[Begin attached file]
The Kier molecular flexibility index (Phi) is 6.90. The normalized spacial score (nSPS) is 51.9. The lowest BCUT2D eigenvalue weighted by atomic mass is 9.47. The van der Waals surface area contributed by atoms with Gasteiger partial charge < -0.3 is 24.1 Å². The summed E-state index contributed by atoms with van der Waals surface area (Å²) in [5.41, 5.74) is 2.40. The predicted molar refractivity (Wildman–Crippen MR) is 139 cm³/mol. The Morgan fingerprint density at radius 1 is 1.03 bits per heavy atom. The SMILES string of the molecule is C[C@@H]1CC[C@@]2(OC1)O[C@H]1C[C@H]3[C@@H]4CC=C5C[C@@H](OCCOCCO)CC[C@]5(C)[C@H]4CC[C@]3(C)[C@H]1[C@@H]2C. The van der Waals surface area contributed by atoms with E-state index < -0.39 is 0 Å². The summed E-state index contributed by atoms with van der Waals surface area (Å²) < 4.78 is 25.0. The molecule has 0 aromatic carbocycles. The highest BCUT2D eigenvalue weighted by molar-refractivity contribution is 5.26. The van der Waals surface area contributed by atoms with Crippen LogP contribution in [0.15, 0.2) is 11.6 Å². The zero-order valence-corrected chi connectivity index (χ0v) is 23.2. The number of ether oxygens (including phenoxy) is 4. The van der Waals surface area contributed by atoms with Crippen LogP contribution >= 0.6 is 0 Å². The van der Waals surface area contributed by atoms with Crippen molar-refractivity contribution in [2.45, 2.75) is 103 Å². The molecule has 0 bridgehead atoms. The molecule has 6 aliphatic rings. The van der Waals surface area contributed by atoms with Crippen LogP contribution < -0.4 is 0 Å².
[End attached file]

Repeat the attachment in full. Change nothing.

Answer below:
The Kier molecular flexibility index (Phi) is 6.90. The normalized spacial score (nSPS) is 51.9. The lowest BCUT2D eigenvalue weighted by atomic mass is 9.47. The van der Waals surface area contributed by atoms with Gasteiger partial charge < -0.3 is 24.1 Å². The summed E-state index contributed by atoms with van der Waals surface area (Å²) in [5.41, 5.74) is 2.40. The predicted molar refractivity (Wildman–Crippen MR) is 139 cm³/mol. The Morgan fingerprint density at radius 1 is 1.03 bits per heavy atom. The SMILES string of the molecule is C[C@@H]1CC[C@@]2(OC1)O[C@H]1C[C@H]3[C@@H]4CC=C5C[C@@H](OCCOCCO)CC[C@]5(C)[C@H]4CC[C@]3(C)[C@H]1[C@@H]2C. The van der Waals surface area contributed by atoms with E-state index < -0.39 is 0 Å². The summed E-state index contributed by atoms with van der Waals surface area (Å²) < 4.78 is 25.0. The molecule has 0 aromatic carbocycles. The highest BCUT2D eigenvalue weighted by molar-refractivity contribution is 5.26. The van der Waals surface area contributed by atoms with Crippen LogP contribution in [0.15, 0.2) is 11.6 Å². The zero-order valence-corrected chi connectivity index (χ0v) is 23.2. The number of ether oxygens (including phenoxy) is 4. The van der Waals surface area contributed by atoms with Crippen LogP contribution >= 0.6 is 0 Å². The van der Waals surface area contributed by atoms with Crippen molar-refractivity contribution in [2.45, 2.75) is 103 Å². The molecule has 0 bridgehead atoms. The molecule has 6 aliphatic rings. The van der Waals surface area contributed by atoms with Crippen LogP contribution < -0.4 is 0 Å².